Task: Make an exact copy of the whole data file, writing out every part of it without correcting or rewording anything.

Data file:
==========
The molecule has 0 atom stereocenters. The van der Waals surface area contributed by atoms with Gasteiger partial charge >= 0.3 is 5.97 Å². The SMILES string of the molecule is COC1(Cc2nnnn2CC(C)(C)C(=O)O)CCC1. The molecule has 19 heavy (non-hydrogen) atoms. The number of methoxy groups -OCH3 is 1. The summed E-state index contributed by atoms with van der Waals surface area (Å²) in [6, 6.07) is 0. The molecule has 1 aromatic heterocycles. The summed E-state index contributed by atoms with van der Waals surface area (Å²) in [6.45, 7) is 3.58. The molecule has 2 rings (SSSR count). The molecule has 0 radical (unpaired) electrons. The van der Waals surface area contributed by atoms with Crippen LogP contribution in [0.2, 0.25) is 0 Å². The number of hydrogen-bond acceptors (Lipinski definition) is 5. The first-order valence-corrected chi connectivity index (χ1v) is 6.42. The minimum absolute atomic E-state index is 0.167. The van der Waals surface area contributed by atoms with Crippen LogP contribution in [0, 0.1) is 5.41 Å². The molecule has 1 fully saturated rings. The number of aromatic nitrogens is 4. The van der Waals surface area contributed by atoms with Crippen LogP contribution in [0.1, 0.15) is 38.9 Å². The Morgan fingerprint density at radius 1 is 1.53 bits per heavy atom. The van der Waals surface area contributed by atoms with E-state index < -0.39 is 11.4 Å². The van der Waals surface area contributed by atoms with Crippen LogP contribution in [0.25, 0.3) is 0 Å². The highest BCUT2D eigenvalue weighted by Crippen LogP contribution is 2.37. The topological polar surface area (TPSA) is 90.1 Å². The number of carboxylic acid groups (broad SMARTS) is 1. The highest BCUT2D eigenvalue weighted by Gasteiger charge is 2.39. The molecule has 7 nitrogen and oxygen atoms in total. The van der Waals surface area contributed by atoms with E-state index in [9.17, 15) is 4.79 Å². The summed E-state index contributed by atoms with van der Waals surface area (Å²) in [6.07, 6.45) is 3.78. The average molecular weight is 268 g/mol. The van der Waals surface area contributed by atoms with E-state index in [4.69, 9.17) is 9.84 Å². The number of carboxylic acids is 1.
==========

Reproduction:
The molecule has 0 atom stereocenters. The van der Waals surface area contributed by atoms with Gasteiger partial charge >= 0.3 is 5.97 Å². The SMILES string of the molecule is COC1(Cc2nnnn2CC(C)(C)C(=O)O)CCC1. The molecule has 19 heavy (non-hydrogen) atoms. The number of methoxy groups -OCH3 is 1. The summed E-state index contributed by atoms with van der Waals surface area (Å²) in [6, 6.07) is 0. The molecule has 1 aromatic heterocycles. The summed E-state index contributed by atoms with van der Waals surface area (Å²) in [6.45, 7) is 3.58. The molecule has 2 rings (SSSR count). The molecule has 0 radical (unpaired) electrons. The van der Waals surface area contributed by atoms with Crippen LogP contribution in [0.2, 0.25) is 0 Å². The number of hydrogen-bond acceptors (Lipinski definition) is 5. The first-order valence-corrected chi connectivity index (χ1v) is 6.42. The minimum absolute atomic E-state index is 0.167. The van der Waals surface area contributed by atoms with Crippen LogP contribution in [0, 0.1) is 5.41 Å². The molecule has 1 fully saturated rings. The number of aromatic nitrogens is 4. The van der Waals surface area contributed by atoms with Crippen LogP contribution in [0.1, 0.15) is 38.9 Å². The Morgan fingerprint density at radius 1 is 1.53 bits per heavy atom. The van der Waals surface area contributed by atoms with E-state index < -0.39 is 11.4 Å². The van der Waals surface area contributed by atoms with Crippen LogP contribution in [0.25, 0.3) is 0 Å². The highest BCUT2D eigenvalue weighted by Crippen LogP contribution is 2.37. The topological polar surface area (TPSA) is 90.1 Å². The number of carboxylic acid groups (broad SMARTS) is 1. The highest BCUT2D eigenvalue weighted by Gasteiger charge is 2.39. The molecule has 7 nitrogen and oxygen atoms in total. The van der Waals surface area contributed by atoms with E-state index in [9.17, 15) is 4.79 Å². The summed E-state index contributed by atoms with van der Waals surface area (Å²) in [6.07, 6.45) is 3.78. The average molecular weight is 268 g/mol. The van der Waals surface area contributed by atoms with E-state index in [4.69, 9.17) is 9.84 Å². The number of carboxylic acids is 1.